And apart from the fact that the default theme sucks big time (which really makes you want to dive in the pool of themes looking for a better one) now I can say that zsh is really and truly awesome. Much in the same way other shells can do great things if you add them great stuff.

Themes are basically customized prompts, some of them add nice info like the timestamp of commads or simply a local clock. I like the traditional user@host (+ directory) ~$ model:

For example: chals@jean:~/bin »

Here is where one of the plugins, git, is rad. When you enter a git repo it adds the branch you are in in the prompt. 

For example:     

chals@jean:~/git » cd soma/

chals@jean:~/git/soma(master○) »

Conclusion: I am enjoying zsh a lot and I really like it. I will continue playing with it to see how many good things I learn in the long run. In my raspi it is now the default shell and by the way, I need to customize the web-search plugin for my raspi.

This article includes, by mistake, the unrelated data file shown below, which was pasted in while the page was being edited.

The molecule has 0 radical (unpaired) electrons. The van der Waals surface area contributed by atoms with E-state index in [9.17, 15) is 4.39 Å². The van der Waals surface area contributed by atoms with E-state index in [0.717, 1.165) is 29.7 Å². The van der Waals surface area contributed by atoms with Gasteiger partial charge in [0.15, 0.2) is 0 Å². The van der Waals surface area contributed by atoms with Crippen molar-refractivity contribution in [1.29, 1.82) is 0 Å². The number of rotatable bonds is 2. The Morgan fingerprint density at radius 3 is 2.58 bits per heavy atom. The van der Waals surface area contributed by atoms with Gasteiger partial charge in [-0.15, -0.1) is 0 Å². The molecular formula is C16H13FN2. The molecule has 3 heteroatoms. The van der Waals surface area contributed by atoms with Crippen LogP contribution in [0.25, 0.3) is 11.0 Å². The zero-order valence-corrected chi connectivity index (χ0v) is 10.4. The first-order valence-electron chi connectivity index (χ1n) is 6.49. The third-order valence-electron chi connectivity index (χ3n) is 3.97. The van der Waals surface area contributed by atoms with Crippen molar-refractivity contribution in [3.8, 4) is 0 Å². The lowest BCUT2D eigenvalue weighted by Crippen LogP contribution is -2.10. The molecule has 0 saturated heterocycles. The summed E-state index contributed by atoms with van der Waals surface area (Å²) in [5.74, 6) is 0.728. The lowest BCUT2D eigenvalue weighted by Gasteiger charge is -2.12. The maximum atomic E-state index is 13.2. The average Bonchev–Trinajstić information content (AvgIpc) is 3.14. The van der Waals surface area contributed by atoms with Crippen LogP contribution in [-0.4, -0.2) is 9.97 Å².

21 January 2022

pharc v.7.0 released

 I am proud to announce that today I released pharc v.7.0. It only includes some minor changes as you can read in the changelog:

* pharc v.7.0

* Updating permissions for gophernicus.

The thing is, when we had bucktooth as gopher server, it was ok to have permissions 750 for directories and 640 for files. This is not the case anymore with gophernicus. It needs 755 and 644 permissions.

 This is not a great deal, it was pretty easy to run these lines I found on sdf's gopher tutorial:


$ find ~/gopher/ -type f -print0 | xargs -0 chmod 644
$ find ~/gopher/ -type d -print0 | xargs -0 chmod 755

But it had to be done manually and after that you had to chmod +x your 
moles again to work. 
Like I said, this was not a huge problem but I had to do something about it. 
So now the problem seems to be fixed for good.
One more important change is that since I had to update the wiki for version 7. 
I added the wiki to the gopherhole. So from now on you can find both resources 
(the source code and the wiki) on the web and on gopherspace.
On the web:
On gopherspace:

06 January 2022